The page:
Li added that the socialist and left-wing thoughts are reemerging somewhat in LAC as what they are doing across the world. Although the current left parties and social movements in LAC are made of different political and social forces holding very different political points of view and claims, they share the following positions: to criticize the neoliberal reforms, to promote political reforms through civil participation, to widen the democracy so as to realize social justice through social reforms, to fight against the west-centered globalization and to build up a new international political and economic order on the basis of rationality and justice. In fact, a great change of governing philosophy in these countries is behind these calls. It makes a wider margin for LAC countries’ decision-making, governance and policy maneuvering. Obviously, this situation allows LAC’s governments to adjust their policies according to their national interests and to explore new development models suited to their own national conditions.
To the Vice-Minister Chen Fengxiang, both the title and the subtitle of this forum perfectly reflect the characteristics of the development of LAC and China and address the demands posted by the development process in these two regions. Actually, they have become a focus of attention of the academic communities both of China and abroad. He said, it is in LAC, one of the pioneers of modernization in the “third world”, where the theories of development and the ISI development model gestated and it is in LAC where the neoliberal policies were put into test. LAC’s pursuits and explorations during the process of modernization provide the vast developing countries with extensive experience and invaluable lessons. China and LAC should learn from each other. While LAC’s development experience and lessons may serve China as inspirations for our harmonious society building-up and a reference for our construction of socialism with Chinese characteristics, China’s successful experience in its reform and opening-up may be shared by LAC. He noted, in the past year, Sino-LAC relations made encouraging progresses. In 2006, both LAC and China experienced great changes. While remarkable changes took place in the political, economic and social arenas across the region and LAC peoples made options according to their own interests China’s economic and social picture also changed significantly. Concluding the remark, he raised the following questions of strategic significance: How will China-LAC relationship evolve under these changes and alternatives? How to strengthen and deepen this relationship?
Following the Vice-Minister Chen, Mr. Zeng Gang made an overall summary on the characteristics of LAC’s situation and the development of China-LAC relations in 2006. (1) Political stability was generally kept. While democratic political systems were growing mature and further consolidated, the left-wing forces continued on the rise and most of the left governments adopted moderate and pragmatic domestic and foreign policies. (2) Latin American economy entered a new cycle of growth but structural obstacles hindering economic development remained. (3) Regional integration, an option made by the region in front of the challenges posted by the globalization continued advancing in ups and downs. (4) U.S.-LAC relationship was getting relaxed because, while the U.S. managed to restructure its foreign policies towards LAC in order to maintain its traditional influence and control over the region LAC countries were getting increasing independence and autonomy in face of the old “backyard” keeper, The majority of the left governments, following pragmatic policies, lowered the consideration of ideological elements in their relations with the U.S. taking cooperation as the top priority. He stressed the good momentum of China-LAC relations was kept in 2006. It is reflected by: Firstly, frequent exchanges of high rank officials contributed much to reinforce Sino-LAC relations. Secondly, trade and economic cooperation was expanded further. It is becoming increasingly consented among LAC countries that the “China factor” is positive for LAC’s economic growth. In practice, the theory of “China Opportunity” is heating up in the region. Thirdly, China and LAC kept close cooperation in various multilateral arenas while China’s relations with a few regional organizations of LAC were strengthened continuously. (4) Annual talks on LAC issues between the U.S. and China kicked off. It is widely believed theses talks may reinforce mutual understanding, increase mutual trust and disperse distrust and therefore will contribute to developing healthy and stable China-U.S. and China-LAC relations, which are definitely in the interests of the concerning parties .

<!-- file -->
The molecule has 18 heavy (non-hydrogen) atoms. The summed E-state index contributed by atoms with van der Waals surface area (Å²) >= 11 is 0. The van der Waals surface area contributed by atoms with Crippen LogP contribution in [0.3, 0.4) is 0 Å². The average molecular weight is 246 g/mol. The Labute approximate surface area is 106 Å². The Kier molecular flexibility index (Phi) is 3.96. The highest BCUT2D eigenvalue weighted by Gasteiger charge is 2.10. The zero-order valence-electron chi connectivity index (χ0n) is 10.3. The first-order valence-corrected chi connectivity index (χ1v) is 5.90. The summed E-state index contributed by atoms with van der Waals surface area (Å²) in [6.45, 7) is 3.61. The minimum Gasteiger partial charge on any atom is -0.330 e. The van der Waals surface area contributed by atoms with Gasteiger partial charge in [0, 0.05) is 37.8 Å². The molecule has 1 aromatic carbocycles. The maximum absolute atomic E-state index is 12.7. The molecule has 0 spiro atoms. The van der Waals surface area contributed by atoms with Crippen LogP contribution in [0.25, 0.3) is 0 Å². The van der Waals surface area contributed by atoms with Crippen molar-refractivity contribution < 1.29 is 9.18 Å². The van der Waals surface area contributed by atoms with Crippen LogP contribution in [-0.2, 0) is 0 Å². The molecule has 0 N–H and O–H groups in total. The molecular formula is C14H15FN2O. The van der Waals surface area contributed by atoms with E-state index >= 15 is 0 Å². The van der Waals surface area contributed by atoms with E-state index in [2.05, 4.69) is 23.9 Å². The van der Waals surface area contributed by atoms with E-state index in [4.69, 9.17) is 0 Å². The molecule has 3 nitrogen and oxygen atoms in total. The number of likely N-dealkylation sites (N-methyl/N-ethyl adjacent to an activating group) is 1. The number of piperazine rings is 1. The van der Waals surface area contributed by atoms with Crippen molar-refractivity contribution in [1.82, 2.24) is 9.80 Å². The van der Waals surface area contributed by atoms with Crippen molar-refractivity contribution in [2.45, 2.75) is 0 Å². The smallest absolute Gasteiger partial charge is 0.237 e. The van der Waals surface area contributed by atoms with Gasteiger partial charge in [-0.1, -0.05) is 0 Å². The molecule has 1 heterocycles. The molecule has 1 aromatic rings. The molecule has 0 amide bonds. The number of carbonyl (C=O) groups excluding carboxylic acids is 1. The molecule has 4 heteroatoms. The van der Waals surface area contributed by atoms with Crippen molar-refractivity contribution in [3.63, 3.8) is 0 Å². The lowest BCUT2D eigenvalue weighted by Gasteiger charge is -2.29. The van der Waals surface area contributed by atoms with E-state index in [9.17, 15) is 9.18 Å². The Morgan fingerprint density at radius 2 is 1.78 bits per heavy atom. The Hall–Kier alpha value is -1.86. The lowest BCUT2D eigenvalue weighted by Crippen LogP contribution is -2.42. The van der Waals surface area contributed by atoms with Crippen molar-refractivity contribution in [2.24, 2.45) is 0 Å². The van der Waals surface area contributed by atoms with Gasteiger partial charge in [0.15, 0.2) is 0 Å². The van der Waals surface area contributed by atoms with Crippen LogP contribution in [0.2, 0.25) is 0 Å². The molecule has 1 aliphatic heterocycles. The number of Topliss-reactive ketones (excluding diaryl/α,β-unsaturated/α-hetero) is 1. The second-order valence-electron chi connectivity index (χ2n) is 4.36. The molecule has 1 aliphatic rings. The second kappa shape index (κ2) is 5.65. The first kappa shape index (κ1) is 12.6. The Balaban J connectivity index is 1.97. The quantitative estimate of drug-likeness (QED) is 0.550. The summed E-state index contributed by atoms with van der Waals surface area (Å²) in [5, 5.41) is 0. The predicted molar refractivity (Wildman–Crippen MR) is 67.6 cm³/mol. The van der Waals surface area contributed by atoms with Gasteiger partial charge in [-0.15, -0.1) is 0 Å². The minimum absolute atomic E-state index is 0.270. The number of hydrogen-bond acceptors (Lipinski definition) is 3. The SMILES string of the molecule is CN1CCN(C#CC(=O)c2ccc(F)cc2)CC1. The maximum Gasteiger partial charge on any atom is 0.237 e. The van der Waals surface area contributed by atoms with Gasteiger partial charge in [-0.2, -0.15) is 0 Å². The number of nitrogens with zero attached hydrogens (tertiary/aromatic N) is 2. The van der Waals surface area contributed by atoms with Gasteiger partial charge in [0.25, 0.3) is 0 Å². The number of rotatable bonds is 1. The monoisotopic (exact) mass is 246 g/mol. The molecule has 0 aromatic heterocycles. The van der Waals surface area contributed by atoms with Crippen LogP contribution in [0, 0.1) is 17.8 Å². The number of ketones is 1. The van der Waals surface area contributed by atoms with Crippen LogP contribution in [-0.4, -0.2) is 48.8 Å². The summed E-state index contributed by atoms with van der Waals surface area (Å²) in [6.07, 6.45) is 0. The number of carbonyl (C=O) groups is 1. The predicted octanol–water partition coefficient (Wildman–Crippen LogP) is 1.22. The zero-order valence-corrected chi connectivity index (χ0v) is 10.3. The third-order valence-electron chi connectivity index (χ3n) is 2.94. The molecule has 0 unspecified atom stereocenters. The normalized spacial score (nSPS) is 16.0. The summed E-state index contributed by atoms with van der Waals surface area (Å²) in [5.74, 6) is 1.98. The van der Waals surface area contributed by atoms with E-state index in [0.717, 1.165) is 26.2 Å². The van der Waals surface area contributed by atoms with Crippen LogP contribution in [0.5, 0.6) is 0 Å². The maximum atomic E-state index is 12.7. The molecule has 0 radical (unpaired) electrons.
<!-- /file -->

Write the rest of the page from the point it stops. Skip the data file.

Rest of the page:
In the following section entitled “Implications of Latin American Alternatives for China”, Colombian Ambassador Guillermo R. Vélez Londoño, Brazilian Ambassador Luiz Augusto de Castro Neves and Chilean Ambassador Fernando Reyes Matta made keynote speeches on each country’s evolving situation and their relationship with China.
Colombian Ambassador Vélez indicated, Uribe’s government implemented pragmatic neoliberal policies. The guerrilla and poverty are the biggest problems of the country. He said, every country has the right to choose its governing style no matter whether it is the right-wing of left –wing in office. With regard to bilateral ties, he clarified, it’s wrong to believe China floods Colombian markets with cheap goods because many investments in Colombia are from hi-tech enterprises of China. To conclude his remark, he extended warm welcome to more Chinese companies to invest in his country.